The Legal Services Act 2007:

The Act was written with Sir David Clementi’s report in mind. In his report, Clementi “described a significant sector of the UK’s economy where competition, innovation and a focus on the consumer interest as we know it did not exist.”[21] The report’s homage to Clementi is most apparent in Part 2 of the Act, which establishes the Legal Services Board (LSB). The board would be a single supervisory body to oversee approved regulators like the Law Society and the Bar Council. Many problems stemmed from inefficient regulation and lack of competition. The 2007 Act attempted to improve access to justice in the way that Clementi suggested. The Act permitted Alternative Business Structures (ABS) which enable different types of lawyers and non-lawyers to manage and own legal practices.[22]  More than 247 ABS’s now exist, which have clearly expanded the legal service market and the choices that individuals have.[23] Within this legal landscape of opening up the legal profession we have seen the rise of law clinics. One example of an ABS created by the 2007 Act is The Law Clinic, based in Notting Hill.[24] The Law Clinic is a firm run by non-qualified lawyers and paralegals offering cost-effective alternative legal service in unreserved areas of law.

Speaking to the director of the Law Clinic, Miss Wioleta Nowicka, she explained that she is a non-law graduate and who saw a lack of affordable legal assistance, and opened an ABS law firm. Nowicka explained that the Law Clinic is not entitled to do ‘reserved legal activities’ these are listed in s.12 and Schedule 2 of the Legal Services Act 2007.[25] The Law Clinic is not entitled to exercise of rights of audience, or conduct litigation. The Law Clinic works within the Act by accompanying clients to court as a Mackenzie friend or offer representation in the Tribunals. The actions defining litigation are in a grey area, and the penalties for litigation as an ABS are harsh. With little guidance on such issues, s.14 LSA 2007 makes it a criminal offence for a person to carry out a reserved legal activity. The Law Clinic made clear they do not carry out a reserved legal activity; they help manage a client’s case and support self-representation.The LSB has since its creation has made it its first priority to give consumers more options and lawyers new business opportunities by widening the market to allow new types of legal business to emerge.

Jane, instead of giving up her claim before the 2007 Act, would now be able to meet with an ABS like The Law Clinic and not only receive advice, but have the firms compete for her business by offering her lower rates. Jane could receive help in managing her case for a third of the cost of a solicitor if she chose an ABS like The Law Clinic. If her case was found to have merit, she could rely on The Law Clinic to help her evaluate evidence, establish the merits of her claim, and represent her at the Employment Tribunal, on a no-win-no-fee basis or at cost far lower than that of a traditional lawyer’s fee.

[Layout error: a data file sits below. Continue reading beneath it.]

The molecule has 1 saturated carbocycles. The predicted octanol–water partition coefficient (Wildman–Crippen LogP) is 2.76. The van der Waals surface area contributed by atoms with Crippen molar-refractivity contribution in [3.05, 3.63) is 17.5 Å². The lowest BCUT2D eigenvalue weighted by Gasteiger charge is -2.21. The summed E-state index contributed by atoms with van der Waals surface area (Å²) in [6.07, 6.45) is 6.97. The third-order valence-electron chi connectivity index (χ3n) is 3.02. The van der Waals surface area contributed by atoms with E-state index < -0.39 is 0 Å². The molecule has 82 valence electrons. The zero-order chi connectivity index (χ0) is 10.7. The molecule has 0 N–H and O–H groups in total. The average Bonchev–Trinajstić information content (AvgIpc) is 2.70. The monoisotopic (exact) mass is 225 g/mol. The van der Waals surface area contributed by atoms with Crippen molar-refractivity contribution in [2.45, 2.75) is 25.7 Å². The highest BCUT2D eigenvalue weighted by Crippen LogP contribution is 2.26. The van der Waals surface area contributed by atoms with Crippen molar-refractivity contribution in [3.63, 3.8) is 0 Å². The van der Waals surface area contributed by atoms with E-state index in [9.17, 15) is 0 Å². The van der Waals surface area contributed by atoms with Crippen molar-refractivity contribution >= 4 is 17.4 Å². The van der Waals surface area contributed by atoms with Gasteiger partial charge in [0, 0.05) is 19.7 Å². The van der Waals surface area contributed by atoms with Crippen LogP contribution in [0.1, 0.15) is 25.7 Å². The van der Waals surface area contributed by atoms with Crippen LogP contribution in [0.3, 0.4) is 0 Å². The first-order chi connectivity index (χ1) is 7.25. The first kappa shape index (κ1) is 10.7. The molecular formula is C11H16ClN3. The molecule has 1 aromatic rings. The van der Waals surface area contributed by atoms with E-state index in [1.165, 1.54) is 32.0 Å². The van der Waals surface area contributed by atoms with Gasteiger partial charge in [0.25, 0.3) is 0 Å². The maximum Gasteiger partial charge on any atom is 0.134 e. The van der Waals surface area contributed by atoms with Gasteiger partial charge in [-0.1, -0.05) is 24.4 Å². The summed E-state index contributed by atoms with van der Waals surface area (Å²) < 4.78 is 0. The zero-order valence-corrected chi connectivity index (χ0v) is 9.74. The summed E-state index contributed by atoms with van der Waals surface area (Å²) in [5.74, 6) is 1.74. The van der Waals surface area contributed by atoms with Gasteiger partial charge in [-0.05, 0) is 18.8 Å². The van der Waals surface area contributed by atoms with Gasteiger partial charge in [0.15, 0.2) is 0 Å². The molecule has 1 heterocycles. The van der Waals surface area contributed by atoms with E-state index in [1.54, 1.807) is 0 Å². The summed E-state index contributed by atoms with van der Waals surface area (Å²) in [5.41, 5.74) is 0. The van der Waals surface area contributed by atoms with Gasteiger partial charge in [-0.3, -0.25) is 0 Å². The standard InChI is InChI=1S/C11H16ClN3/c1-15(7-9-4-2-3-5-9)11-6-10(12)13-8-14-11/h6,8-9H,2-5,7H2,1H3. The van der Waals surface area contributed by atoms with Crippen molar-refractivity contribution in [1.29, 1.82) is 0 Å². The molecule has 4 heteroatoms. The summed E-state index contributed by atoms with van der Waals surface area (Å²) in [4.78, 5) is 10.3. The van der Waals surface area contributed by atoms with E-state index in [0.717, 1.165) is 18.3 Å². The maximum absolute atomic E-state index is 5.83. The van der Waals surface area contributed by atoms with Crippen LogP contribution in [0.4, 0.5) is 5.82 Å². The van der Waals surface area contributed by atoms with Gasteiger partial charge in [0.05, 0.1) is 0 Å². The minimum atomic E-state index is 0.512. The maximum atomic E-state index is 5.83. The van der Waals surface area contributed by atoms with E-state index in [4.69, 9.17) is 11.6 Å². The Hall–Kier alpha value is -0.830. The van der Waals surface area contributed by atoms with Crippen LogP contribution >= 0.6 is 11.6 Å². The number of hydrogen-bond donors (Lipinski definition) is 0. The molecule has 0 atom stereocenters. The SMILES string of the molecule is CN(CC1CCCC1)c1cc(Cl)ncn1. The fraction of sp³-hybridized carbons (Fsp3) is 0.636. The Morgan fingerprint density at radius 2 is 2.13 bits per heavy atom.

Has the Act been successful so far?

In order to determine whether the Act has widened the legal services market, one could begin by looking at the amount of cases that have been taken to court since the Act came into practice in 2007.[26] It may be helpful to review the rate of complaints raised by members of the public against legal professionals as a positive sign of increased and improved access to justice.[27] Moreover, we must review other social and economic factors in relation to legal advice access before we could definitively conclude.[28] ABS’s have led an exciting new era for legal services and in effect have opened the legal services market to more consumers. Their existence has allowed a variety of professionals to serve communities that normally were not served by the traditional model. To conclude, the success of the Act is evident in creation of ABS and LBS. The traditional lawyer is a dying breed, legal professionals after the Act much now either be a low-cost all-in-one advocate or extremely specialised. However, ABS’s are not authorized to carry out particular reserved legal services. It can be argued we have been given a wider, more competitive legal market, but also given very harsh rules which could deter some professionals from opening ABS law firms.

BIBLIOGRAPHY

Cases

Bremer Vulcan Schiffbauund Maschinenfabrik v South India Shipping Corp [1981] AC 909, 977

Journals and News Articles

Alex Roy,‘Improving access to justice – can changing regulation help?’ LSB (2010), 3

John Flood ‘Will there be a Fallout from Clementi? The Repercussion for the Legal Profession after the Legal Services Act 2007’ MSLR (2012), 4

The Guardian, ‘Soliciting Sound Legal Advice’ The Guardian (London, Oct 26, 2006) http://www.guardian.co.uk/money/2006/oct/26/yourrights.legal1

Legislation

Legal Services Act of 2007, Part 5

Reports and Speeches

Daniel Clementi, Review of the Regulatory Framework for Legal Services in England and Wales-Final Report (2004)

David Edmonds, Speech, at Hertford Seminar in Regulation “Legal Services Regulation: Past Present, and Future” December 9th, 2014

David Edmonds, Speech, at Legal Week’s “Future of Legal Services Forum” May 14, 2009

Department for Constitutional Affairs, “Competition and Regulation in the Legal Services Market – A Report Following the Consultation ‘In the Public Interest?’” (2003

Legal Service Board, “Market Impacts of the Legal Services Act –Interim Baseline Report” (2012).